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Delaware Public Benefit Corporations (PBCs) are a relatively new type of business entity that have gained popularity in recent years as social and environmental issues have taken center stage. With more businesses looking into PBCs, it is important to understand what sets PBCs apart from traditional corporations and Certified B Corporations, as well as the benefits and drawbacks of forming a PBC.

What is a Delaware Public Benefit Corporation (PBC)?

A Delaware PBC is a type of for-profit corporation required by law to pursue a public benefit and to operate in a responsible and sustainable manner, in addition to its traditional business objectives. This means that a PBC is legally obligated to consider the impact of its actions on its stakeholders, such as employees, customers, the environment, and the community, in addition to maximizing shareholder value. A PBC’s public benefit can be social, environmental, or other, but it must be identified in its certificate of incorporation.

Further, a PBC is required to provide its stockholders with a statement at least every other year, including the objectives it has established to promote its public benefit, the standards the board has adopted to measure the corporation’s progress in promoting its public benefit, and an assessment of the corporation’s success in meeting those objectives. PBCs can also be public companies or private companies.

What sets Delaware PBCs apart from traditional corporations?

Traditional corporations are organized primarily to maximize shareholder value, known as shareholder primacy. While traditional corporations can consider other factors, such as social or environmental impact, these are not legally required to be considered. In contrast, Delaware PBCs must have a purpose beyond profit and are required to consider the interests of all their stakeholders, not just shareholders, known as stakeholder governance. This opt-out of shareholder primacy and opt-in to stakeholder governance makes PBCs popular for companies that want to balance profit with social or environmental goals. In sum, PBCs commit to higher standards of purpose, accountability, and transparency than traditional corporations.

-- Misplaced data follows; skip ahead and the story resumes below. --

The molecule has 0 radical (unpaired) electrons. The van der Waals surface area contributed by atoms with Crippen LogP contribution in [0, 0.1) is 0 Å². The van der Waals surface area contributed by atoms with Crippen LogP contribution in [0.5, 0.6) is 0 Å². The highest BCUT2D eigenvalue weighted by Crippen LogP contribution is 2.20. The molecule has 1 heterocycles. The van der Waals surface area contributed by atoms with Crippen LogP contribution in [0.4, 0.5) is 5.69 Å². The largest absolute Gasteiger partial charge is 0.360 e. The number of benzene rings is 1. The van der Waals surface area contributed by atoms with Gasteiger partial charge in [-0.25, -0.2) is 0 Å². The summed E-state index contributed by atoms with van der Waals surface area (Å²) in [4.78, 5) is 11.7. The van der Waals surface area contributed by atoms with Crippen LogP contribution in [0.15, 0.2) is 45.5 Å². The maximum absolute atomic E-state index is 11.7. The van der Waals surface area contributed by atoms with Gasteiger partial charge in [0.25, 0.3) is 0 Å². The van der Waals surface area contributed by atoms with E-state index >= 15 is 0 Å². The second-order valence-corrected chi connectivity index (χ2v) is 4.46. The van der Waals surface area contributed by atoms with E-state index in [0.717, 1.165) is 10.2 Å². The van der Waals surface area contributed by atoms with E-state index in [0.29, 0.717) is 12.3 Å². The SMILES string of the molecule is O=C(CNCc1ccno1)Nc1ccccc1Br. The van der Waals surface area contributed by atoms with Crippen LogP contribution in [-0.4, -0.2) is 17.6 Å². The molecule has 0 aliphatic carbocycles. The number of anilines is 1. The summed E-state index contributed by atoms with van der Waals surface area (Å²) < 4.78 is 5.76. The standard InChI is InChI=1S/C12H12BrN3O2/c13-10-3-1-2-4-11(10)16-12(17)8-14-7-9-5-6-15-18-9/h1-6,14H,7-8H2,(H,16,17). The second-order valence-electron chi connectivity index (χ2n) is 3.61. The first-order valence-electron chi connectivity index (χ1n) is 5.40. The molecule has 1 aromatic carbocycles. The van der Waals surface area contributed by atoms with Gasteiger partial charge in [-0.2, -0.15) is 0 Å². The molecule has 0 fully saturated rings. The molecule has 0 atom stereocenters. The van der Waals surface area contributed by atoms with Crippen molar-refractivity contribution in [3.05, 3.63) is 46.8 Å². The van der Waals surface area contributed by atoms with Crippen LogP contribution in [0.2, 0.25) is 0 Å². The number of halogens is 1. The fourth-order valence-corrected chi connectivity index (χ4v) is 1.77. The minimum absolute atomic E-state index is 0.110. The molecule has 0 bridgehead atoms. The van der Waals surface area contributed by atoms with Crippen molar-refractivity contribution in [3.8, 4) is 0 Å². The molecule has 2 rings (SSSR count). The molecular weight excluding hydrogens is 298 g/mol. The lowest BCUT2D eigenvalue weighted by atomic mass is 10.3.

What sets Delaware PBCs apart from Certified B-Corporations?

Whereas a PBC is a for-profit corporation pursuing a public benefit, the non-profit organization B Lab administers B Corp Certifications to businesses (not just corporations) who pass B Lab’s rigorous “B Impact Assessment” and risk review. B Lab awards B Corp Certification to businesses that meet high standards of verified social and environmental performance, accountability to all stakeholders (workers, communities, customers, suppliers, and the environment), and transparency in a wide range of factors including employee benefits, charitable giving, supply chain practices, and input materials. Finally, in order to maintain certification, Certified B Corporations must update their B Impact Assessment and verify their B Impact Score every three years, or after a change of control or IPO.